GENET archive


9-Misc: Debate in South Australia about its GE crop moratorium

                                  PART I
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TITLE:  GM fear threatens Waite reputation
SOURCE: Stock Journal, Australia, by Deanna Lush
DATE:   21 Jul 2005

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GM fear threatens Waite reputation

SOUTH Australia is becoming a backwater for research into genetically
modified plant technology, Mallala graingrower John Lush says.

He believes anti-GM sentiment in SA is threatening the reputation of the
Waite research cluster as a world leader in agricultural science.

And he is gathering a group of industry leaders to focus on the future of
science in food production.

The group will be pro-science and pro-GM and bring together farming,
science and customer groups to work together for better outcomes for
agriculture, replacing what Mr Lush says is a fragmented approach.

SA is the only State in Australia that does not have a pro-GM group.

Mr Lush, who is immediate past-president of SA Farmers' Federation, says
SA needs such a group to put forward solutions when the SA moratorium on
GM crops, which ends in 2006, is reviewed.

Australian Centre for Plant Functional Genomics chief executive Peter
Langridge supports the group and says Australia could face losing
researchers to other countries because of its conservative GM stance.

He says many plant science experts in the United Kingdom are relocating
to the United States because of community hostility towards GM
improvements in science and agriculture. He says a similar situation
could happen in Australia.

"The danger we face is we won't be at the forefront of research, we'll be
bringing in research from overseas," Professor Langridge said.

"We need to move forward."

Mr Lush says SA needs to look at the technology and the marketplace, and
be ready for when the world accepts GM crops.

The focus should be on the health benefits science could deliver to the
community. There are some varieties with health benefits "on the shelf"
that could not be commercialised. "If we don't get our act together, even
when the world is ready for GM products, we will be so far behind we
won't have any products for 6-7 years after that," Mr Lush.

He says that while SA has one of the best plant breeding centres in the
world, it cannot get maximum benefit from GM and, under present laws,
more and more researchers would be contracted by overseas companies, with
plant material leaving Australia.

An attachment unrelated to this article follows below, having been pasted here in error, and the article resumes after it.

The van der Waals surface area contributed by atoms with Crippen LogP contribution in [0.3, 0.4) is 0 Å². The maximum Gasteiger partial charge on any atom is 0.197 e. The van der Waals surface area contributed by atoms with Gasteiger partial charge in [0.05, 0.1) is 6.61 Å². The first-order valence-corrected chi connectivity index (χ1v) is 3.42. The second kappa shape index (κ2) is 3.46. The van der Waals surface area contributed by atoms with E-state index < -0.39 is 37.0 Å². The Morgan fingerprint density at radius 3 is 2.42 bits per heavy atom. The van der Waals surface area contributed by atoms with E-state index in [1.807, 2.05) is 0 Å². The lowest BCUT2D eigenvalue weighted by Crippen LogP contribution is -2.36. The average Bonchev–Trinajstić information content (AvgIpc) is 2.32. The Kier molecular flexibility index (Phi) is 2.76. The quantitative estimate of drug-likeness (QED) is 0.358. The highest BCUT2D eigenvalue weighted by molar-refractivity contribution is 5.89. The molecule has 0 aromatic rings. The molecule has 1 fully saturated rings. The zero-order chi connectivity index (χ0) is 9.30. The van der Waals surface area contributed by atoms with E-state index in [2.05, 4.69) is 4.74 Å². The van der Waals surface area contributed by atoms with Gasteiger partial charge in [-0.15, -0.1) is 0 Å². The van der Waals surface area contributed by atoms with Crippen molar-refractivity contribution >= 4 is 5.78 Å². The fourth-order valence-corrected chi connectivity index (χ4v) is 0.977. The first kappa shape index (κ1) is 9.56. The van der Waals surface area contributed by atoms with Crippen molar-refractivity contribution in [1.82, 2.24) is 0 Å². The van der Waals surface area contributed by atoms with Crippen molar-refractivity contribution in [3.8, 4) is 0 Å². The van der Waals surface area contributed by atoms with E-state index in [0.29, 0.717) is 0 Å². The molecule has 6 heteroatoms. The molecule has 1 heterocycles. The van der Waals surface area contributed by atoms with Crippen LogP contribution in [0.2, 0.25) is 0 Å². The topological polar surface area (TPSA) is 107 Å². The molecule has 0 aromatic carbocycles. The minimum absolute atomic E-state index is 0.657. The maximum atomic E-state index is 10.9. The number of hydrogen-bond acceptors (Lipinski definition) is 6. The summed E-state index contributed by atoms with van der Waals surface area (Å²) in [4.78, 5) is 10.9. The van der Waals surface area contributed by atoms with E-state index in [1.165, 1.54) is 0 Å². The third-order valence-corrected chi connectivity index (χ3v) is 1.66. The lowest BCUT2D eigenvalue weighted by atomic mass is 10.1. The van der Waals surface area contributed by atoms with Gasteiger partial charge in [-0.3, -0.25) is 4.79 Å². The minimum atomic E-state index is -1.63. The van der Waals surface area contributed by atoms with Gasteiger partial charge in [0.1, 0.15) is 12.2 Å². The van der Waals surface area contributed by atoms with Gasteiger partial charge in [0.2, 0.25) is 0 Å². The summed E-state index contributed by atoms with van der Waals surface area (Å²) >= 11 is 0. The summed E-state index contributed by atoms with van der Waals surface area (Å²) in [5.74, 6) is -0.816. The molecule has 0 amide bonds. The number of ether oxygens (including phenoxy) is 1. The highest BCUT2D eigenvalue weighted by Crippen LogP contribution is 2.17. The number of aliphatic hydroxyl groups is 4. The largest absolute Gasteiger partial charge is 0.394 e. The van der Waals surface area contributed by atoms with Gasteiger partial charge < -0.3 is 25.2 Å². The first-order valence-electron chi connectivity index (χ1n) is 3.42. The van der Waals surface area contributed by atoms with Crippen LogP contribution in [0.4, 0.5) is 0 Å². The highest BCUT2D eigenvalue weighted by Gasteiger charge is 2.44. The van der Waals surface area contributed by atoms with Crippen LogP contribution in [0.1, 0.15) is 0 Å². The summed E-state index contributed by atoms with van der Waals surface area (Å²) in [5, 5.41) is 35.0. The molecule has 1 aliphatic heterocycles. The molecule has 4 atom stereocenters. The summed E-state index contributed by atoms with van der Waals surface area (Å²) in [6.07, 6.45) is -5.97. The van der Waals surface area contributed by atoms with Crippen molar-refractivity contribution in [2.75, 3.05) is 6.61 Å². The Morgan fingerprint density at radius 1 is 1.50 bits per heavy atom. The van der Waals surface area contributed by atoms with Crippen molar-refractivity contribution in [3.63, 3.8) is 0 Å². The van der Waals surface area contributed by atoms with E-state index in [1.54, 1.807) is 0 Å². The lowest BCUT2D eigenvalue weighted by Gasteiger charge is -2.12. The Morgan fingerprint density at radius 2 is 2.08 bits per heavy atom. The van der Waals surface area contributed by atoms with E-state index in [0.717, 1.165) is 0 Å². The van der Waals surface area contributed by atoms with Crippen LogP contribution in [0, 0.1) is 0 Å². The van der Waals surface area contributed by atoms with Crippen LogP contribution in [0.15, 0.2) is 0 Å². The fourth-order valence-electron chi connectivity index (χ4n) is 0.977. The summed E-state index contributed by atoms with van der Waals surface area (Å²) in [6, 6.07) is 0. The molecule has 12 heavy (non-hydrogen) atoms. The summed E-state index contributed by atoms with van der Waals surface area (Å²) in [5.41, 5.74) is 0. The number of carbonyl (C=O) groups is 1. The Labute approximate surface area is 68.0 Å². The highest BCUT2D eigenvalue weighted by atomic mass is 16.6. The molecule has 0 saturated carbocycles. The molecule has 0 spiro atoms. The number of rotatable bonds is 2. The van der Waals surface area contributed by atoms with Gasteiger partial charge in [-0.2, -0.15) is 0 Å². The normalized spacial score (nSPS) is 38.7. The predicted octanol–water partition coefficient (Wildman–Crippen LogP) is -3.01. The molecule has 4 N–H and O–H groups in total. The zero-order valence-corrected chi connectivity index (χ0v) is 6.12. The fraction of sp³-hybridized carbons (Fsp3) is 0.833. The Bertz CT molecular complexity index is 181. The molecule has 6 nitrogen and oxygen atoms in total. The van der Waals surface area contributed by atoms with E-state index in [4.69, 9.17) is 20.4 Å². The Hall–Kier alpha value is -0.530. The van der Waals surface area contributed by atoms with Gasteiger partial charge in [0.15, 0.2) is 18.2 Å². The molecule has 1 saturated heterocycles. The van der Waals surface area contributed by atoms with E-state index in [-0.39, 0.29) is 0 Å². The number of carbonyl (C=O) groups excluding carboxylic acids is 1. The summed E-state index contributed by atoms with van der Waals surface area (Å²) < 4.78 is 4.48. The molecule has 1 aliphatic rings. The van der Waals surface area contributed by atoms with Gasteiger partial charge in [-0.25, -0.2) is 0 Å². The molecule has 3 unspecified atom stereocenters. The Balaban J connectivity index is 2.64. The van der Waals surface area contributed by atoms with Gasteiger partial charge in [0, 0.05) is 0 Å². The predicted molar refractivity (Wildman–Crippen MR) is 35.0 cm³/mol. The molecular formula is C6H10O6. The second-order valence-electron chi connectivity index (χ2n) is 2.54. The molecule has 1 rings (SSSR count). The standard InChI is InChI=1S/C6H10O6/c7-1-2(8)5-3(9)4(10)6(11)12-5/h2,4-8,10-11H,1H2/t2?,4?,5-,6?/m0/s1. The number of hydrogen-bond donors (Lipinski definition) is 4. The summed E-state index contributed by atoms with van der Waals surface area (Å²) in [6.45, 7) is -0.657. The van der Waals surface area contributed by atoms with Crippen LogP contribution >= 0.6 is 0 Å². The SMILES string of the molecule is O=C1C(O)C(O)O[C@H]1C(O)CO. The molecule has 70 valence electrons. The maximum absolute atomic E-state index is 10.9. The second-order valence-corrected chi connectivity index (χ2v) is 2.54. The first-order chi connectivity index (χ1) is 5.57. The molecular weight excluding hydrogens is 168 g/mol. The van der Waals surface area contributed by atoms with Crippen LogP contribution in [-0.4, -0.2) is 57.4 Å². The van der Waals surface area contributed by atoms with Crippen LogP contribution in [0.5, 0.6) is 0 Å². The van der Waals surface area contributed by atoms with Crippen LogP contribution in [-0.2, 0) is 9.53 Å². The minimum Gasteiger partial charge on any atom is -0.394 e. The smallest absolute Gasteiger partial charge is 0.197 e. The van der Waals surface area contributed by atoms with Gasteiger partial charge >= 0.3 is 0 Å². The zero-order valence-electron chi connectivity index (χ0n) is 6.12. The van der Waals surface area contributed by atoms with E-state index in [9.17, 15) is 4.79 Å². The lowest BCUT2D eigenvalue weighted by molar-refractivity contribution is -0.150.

Mr Lush says Australia is already behind in the GM crop revolution with
the US and Canada moving ahead. Mr Lush said China was also moving into
GM crops, while India had announced a five-fold increase in biotechnology

"We have let ourselves get left behind for when the world is ready for GM
food," he said.

"We have the ability we just haven't got our act together to be ready. It
will happen; it's a matter of us being ready for when it does."

Prof Langridge says there are three key problems:

- A clear voice is needed from farmer groups were they in favour of
technology or not because it is not clear what they want.

- A lack of information about agricultural science. Australia is becoming
an increasingly urbanised society and consumers are becoming more remote
from their food production source. As a result, GM scare campaigns feed
on a lack of understanding of food production.

- Linking the science with delivery. How have scare campaigns affected
Australian research ability? Australia cannot afford to drift on the
issue because agriculture is important to the economy.

"We are getting left behind," Prof Langridge said.

"The rest of the world is moving on but Australia is stuck with
technologies we used 20 years ago." He said the Waite campus houses one
of the world's top research clusters but it was starting to come back to
the pack, particularly compared with the US.

                                  PART II
-------------------------------- GENET-news -------------------------------

TITLE:  SA will not be left behind: McEwen
SOURCE: Stock Journal, Australia
DATE:   21 Jul 2005

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SA will not be left behind: McEwen

SOUTH Australian Agriculture Minister Rory McEwen says the Waite
cluster's research reputation is not at risk.

He says SA's "hasten slowly" approach to genetically modified crops is a
"very sound response".

"Australia is not getting left behind," he said. "The last thing we want
to do is put at risk proven farming practices for the sake of rushing."

Mr McEwen said there is no commercial pressure to take any GM crops to
the market and scientific, social and ethical issues surrounding GM had
not been resolved. Other outstanding issues were liability and
responsibility for biotechnology data and its introduction into agriculture.

"We must keep the leading edge with science but we must not let present
practices be put at risk," Mr McEwen said.

"There's no point in producing anything if the markets don't want it.
Let's make sure the markets are ready," he said.

Mr McEwen says SA is getting feedback on export markets and there are
changes in how markets are evolving, for example, with the European Union
biotechnology policy.

He says that while SA has protocols in place to deal with contamination,
until the source of the contamination of a Victorian canola shipment to
Japan is finalised, SA protocols cannot be refined.


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